Appointment Setting Tips Cold Email Strategy Cold Emails

How to Request and Get a Sales Meeting Through Cold Emails

In some projects, up to 5 out of every 10 people we’ve cold emailed agree to a meeting. How do you achieve 50% meeting rate? The key is to be direct and respectful. We show you how in this article

In a recent blog post, I talked about the How to Write Highly Effective Cold Emails.

The three variables of a highly effective cold email are: Research, Relevance, and Request.

In this blog post, I want us to talk about the foundational variable: Request.


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Think about it. The reason why you send the cold email is actually to start a meaningful conversation, right?

It’s through a meaningful conversation (gotten through email) which will eventually lead to a meeting.

Especially in B2B sales, the meeting is where you actually build that relationship.

It’s in the meeting that you qualify, close the deal or actually solidify that partnership.


Cold Email Request and B2B Sales Appointment

In B2B sales, there are several types of request in your cold email.

The request is also your call to action (i.e. if the prospect/lead cares about your email, what action do you want them to take?)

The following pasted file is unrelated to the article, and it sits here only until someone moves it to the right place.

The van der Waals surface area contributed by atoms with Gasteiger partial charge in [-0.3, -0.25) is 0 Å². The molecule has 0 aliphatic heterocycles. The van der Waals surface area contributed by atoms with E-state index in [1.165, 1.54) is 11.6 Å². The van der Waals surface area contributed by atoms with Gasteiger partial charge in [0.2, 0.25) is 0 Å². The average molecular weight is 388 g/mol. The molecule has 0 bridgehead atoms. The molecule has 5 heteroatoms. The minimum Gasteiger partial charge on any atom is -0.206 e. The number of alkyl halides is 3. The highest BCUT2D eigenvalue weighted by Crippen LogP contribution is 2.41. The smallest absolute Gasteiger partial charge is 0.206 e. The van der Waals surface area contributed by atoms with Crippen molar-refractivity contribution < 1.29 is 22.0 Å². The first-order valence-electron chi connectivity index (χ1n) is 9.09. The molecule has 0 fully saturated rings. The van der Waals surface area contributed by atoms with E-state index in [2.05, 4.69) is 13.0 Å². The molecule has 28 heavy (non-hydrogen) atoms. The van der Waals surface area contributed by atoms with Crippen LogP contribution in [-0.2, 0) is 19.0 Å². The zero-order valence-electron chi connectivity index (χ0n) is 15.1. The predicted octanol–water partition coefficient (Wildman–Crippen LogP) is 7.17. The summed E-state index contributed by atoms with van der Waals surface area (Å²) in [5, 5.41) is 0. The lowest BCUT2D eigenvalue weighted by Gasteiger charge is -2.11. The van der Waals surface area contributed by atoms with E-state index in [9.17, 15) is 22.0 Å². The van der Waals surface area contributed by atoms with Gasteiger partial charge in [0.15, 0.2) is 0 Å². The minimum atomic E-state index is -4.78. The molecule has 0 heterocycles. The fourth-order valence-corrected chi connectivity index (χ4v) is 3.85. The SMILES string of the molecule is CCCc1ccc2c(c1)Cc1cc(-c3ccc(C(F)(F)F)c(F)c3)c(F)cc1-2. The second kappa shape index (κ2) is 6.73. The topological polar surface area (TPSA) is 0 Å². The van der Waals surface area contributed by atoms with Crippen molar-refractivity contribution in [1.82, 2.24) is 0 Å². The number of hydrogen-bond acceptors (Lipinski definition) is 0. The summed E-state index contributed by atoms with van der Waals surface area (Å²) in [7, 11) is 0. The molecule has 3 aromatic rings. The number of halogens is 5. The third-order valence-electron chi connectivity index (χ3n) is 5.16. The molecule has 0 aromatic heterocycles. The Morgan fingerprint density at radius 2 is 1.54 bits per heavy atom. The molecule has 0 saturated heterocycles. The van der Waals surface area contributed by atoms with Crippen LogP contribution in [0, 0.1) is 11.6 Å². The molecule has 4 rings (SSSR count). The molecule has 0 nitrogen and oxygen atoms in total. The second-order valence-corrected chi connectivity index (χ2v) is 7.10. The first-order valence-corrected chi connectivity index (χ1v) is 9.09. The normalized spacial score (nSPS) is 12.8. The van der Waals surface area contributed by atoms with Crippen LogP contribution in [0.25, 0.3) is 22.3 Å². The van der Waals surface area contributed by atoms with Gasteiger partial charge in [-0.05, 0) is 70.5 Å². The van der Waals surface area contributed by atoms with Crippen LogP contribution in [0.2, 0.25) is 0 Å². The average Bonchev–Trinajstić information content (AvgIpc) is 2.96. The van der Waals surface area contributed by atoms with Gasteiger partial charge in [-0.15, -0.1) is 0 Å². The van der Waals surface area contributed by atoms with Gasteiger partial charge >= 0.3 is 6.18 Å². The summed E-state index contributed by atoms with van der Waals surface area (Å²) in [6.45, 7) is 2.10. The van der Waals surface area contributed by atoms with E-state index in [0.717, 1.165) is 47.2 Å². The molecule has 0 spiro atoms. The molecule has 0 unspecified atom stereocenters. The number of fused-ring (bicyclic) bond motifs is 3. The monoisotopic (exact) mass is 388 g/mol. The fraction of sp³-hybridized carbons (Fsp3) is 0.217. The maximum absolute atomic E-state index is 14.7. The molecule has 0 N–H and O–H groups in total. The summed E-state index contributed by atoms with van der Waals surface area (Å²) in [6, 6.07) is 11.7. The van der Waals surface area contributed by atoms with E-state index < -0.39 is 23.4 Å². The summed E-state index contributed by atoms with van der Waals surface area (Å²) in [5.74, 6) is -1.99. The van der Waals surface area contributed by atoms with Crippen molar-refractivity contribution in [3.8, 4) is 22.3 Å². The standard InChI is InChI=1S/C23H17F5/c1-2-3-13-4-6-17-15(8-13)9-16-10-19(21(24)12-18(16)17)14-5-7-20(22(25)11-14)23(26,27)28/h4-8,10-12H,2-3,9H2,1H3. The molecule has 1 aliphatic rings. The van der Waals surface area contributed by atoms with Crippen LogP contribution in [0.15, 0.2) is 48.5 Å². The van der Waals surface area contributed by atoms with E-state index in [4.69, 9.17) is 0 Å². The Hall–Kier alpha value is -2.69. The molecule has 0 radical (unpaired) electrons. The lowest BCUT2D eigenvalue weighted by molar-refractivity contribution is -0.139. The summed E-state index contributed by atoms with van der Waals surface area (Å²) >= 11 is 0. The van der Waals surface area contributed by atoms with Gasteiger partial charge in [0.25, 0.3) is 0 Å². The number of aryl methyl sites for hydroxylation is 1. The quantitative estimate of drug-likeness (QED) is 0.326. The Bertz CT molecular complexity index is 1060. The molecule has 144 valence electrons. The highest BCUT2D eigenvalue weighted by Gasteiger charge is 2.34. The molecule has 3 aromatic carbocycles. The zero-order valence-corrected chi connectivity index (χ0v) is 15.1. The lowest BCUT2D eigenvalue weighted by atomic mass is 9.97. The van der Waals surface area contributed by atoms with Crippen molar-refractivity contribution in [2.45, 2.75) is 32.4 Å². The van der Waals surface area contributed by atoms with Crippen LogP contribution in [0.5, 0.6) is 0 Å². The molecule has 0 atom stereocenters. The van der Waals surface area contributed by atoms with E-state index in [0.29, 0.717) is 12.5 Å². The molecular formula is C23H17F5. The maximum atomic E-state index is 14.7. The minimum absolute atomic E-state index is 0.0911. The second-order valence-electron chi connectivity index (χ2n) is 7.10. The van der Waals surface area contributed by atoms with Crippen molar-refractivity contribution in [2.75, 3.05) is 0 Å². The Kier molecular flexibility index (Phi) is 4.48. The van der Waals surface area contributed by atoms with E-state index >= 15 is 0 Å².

You need to think really well about how you want the kind of call to the action you want people to take.

Here are some types of call to actions

Type of outreach CTA
Sales To get a meeting/call
To get an answer to a question
To get attendees to a webinar or event
To get downloads of a special report or ebook
To share information (no need for reply)
To invite to speak at an event
Business Development (for partnerships, speaking opportunities, etc)



The reason for a making a request

While it’s important to have a very strong call to action in your email, a lot of people are concerned about being impolite.

They feel that having a very concrete ask in their email is a sign that they are rude or obnoxious.